Many of the methods they used cut considerable corners, and with a bit more thought and research it would be easy to see that a few tweaks here and there would not only make it stronger and easier to make but also cheaper. In their implementation they used IR LED’s all around the table and a variation onf vellum and silicon to form an impression system for the surface. And while these solutions were quick, cheap and easy, there is another solution which is a bit more efficient in my opinion, and I will detail it below.
In my combined solution, there would be a thicker sheet of acrylic with one edge cut at a 45 degree angle. then using mounting hardware along that edge, we would mount a medium density amount of LED’s (one every 3/4 of an inch) that work at 850nm wavelength. Then we would obtain a sheet of vellum (or white tissue paper possibly is better) and press it against the bottom of the LED mounted sheet of acrylic, and sandwich it with a thinner piece of acrylic (not necessarily as polished of edges). By sandwhiching the vellum (tissue paper) we reduce the noise and provide a more even continuous surface of paper (making it seem more screen like) as well as enhance the touch capabilites of the screen. The single row of medium density LED count allows for fewer LED’s overall and allows for a cleaner hardware design, less interference and a clearer image when using a PS3 eye toy. In the eye toy, using a double or triple layer of colour film negative, it would filter out all light but the IR light cleanly. So we would have a noiseless, clean table surface and a clearer camera image. These improvements would overall reduce the cost of the project by significantly reducing the hardware cost for the LED’s and mounting them. I plan to put them to use when I get started on my surface HTPC (summer project). I will keep my blog posted as we move into the summer months!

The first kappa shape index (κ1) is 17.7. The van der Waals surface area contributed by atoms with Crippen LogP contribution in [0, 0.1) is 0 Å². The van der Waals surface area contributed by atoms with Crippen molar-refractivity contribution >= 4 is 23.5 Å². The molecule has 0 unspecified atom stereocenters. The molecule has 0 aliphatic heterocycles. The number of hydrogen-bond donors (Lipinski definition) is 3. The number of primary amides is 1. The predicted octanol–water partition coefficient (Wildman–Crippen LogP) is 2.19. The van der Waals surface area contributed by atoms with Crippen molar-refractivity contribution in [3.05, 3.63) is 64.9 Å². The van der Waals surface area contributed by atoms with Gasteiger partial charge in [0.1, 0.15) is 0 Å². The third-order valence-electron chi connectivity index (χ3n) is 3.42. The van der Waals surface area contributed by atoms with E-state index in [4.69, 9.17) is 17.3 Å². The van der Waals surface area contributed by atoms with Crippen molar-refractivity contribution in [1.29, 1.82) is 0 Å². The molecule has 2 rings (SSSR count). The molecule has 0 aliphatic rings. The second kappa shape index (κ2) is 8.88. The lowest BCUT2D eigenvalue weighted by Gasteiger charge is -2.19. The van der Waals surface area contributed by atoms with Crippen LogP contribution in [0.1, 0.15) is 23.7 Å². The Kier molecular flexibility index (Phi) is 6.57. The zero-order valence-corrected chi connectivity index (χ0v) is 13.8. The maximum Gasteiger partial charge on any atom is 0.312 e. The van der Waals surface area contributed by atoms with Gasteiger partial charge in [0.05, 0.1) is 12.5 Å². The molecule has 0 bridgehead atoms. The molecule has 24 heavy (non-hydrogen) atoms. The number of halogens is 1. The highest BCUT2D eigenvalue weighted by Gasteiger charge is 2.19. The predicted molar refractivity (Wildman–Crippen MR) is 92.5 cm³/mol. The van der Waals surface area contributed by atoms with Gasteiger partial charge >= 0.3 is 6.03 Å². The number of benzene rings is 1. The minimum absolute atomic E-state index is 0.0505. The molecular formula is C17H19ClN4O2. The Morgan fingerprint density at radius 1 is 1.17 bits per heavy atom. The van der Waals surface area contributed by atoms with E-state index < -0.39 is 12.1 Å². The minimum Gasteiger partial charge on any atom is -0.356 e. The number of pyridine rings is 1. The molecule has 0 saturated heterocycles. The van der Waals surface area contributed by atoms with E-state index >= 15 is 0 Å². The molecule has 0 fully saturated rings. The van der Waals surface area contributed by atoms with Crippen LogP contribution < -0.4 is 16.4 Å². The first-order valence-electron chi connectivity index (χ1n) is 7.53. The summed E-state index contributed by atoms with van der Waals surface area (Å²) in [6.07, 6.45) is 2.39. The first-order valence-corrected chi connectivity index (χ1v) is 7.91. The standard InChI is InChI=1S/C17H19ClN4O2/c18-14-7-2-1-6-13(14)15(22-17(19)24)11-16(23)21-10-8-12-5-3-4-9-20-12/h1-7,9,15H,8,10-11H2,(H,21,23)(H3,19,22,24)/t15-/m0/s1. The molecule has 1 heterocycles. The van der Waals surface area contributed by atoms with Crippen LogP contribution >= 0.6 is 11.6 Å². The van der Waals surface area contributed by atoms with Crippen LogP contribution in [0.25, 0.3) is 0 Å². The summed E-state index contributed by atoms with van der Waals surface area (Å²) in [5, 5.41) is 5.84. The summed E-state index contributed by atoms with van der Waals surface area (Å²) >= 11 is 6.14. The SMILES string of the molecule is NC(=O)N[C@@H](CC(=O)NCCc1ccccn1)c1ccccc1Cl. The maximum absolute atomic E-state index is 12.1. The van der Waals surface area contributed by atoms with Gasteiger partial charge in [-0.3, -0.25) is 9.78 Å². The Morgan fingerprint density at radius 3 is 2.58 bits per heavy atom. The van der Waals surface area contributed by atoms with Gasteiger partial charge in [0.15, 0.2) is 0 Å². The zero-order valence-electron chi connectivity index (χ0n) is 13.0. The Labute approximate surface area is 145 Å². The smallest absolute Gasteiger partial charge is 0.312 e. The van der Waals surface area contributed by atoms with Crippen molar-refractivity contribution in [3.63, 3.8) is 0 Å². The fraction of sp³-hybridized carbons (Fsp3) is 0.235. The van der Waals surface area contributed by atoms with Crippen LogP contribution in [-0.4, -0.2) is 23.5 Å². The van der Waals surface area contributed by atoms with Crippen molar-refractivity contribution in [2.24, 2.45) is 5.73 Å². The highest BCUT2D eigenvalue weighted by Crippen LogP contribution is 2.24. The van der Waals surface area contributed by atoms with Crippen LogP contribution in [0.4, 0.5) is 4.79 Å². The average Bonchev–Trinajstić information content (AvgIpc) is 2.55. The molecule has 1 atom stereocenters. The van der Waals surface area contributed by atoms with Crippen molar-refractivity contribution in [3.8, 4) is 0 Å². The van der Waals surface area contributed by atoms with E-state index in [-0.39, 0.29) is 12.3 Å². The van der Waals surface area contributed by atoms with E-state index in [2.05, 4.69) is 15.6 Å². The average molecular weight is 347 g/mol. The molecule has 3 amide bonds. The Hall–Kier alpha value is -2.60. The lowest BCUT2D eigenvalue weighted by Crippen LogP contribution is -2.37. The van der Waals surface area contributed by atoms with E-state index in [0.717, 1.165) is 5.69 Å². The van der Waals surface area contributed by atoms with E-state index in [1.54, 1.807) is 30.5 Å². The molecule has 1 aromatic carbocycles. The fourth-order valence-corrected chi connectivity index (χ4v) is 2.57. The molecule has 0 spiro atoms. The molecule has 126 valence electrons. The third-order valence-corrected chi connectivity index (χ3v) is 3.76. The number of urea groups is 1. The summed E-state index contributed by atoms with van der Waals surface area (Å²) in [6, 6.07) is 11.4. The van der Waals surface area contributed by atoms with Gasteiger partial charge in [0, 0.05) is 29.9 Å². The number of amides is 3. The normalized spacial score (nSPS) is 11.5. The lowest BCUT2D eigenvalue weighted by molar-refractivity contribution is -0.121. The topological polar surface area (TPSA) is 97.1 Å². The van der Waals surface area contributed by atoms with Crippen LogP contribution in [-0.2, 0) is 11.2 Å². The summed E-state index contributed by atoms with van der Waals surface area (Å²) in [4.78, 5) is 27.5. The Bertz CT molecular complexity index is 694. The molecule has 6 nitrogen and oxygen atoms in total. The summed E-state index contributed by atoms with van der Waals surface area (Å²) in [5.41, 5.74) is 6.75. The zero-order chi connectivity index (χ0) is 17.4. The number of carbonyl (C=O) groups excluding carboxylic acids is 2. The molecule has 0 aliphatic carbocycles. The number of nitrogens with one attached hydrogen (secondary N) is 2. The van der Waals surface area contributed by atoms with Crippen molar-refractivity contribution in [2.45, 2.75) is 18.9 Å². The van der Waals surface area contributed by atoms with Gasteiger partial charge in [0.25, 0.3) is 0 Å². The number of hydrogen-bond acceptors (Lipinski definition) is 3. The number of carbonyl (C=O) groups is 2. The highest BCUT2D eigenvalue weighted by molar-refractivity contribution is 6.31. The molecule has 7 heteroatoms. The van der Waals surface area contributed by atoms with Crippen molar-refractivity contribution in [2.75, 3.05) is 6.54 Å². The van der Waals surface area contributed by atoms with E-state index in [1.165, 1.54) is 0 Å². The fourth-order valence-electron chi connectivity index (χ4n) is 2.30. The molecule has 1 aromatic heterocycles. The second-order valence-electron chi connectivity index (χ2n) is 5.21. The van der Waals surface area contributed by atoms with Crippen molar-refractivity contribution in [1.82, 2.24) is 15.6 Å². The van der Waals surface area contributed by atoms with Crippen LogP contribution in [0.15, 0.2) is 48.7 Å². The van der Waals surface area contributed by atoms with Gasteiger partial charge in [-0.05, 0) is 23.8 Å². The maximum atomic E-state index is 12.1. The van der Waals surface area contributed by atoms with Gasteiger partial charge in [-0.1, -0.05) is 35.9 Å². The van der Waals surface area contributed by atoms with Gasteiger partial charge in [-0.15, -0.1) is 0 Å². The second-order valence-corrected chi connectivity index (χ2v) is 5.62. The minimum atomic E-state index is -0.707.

For my Operating Systems theory class, we were required to write a term paper on a topic of our choice. I chose file systems, one to be a little different than the vast majority of people who were choosing the recommended topic, and two, because I see it as an area that will need a huge revamp in the coming years. The area of file systems has been a relatively quiet one as of late, the only newest advancement in public use being EXT4 for Linux operating systems. Many devices are going portable, and by effect are going flash based. I don’t blame them, in fact flash is a fantastic technology, it’s temperature tolerent, shock resistant and has lower power consumption. The problem with the technology is it wears out, and it wears out much faster than traditional media unless the issue of wear leveling is addressed in the design of the driver.
The paper details research that other individuals have done into the sustainability of file systems in various environments, and I relate them to their importance to flash memory. File systems are going to need to undergo a drastic redesign in the next few years if we are to provide faster technology that can handle higher bandwidth media either locally or through network storage. I also included a short section on DIY information for flash storage solutions out of simple USB enabled flash memory that would allow an individual to obtain speeds faster than traditional hard drives. The scope of the material is limited, but I will be posting a tutorial in the near future in relation to how to mount yourself a flash RAID out of your USB keys as well as recommended file systems for the fastest access times and wear leveling. For more information, I have posted the paper in my repository under ‘Papers’ and it is free for all to read, use and critique. If you have any comments, feel free to leave them below. Also, a follow up on my Web 2.0 concepts soon to come.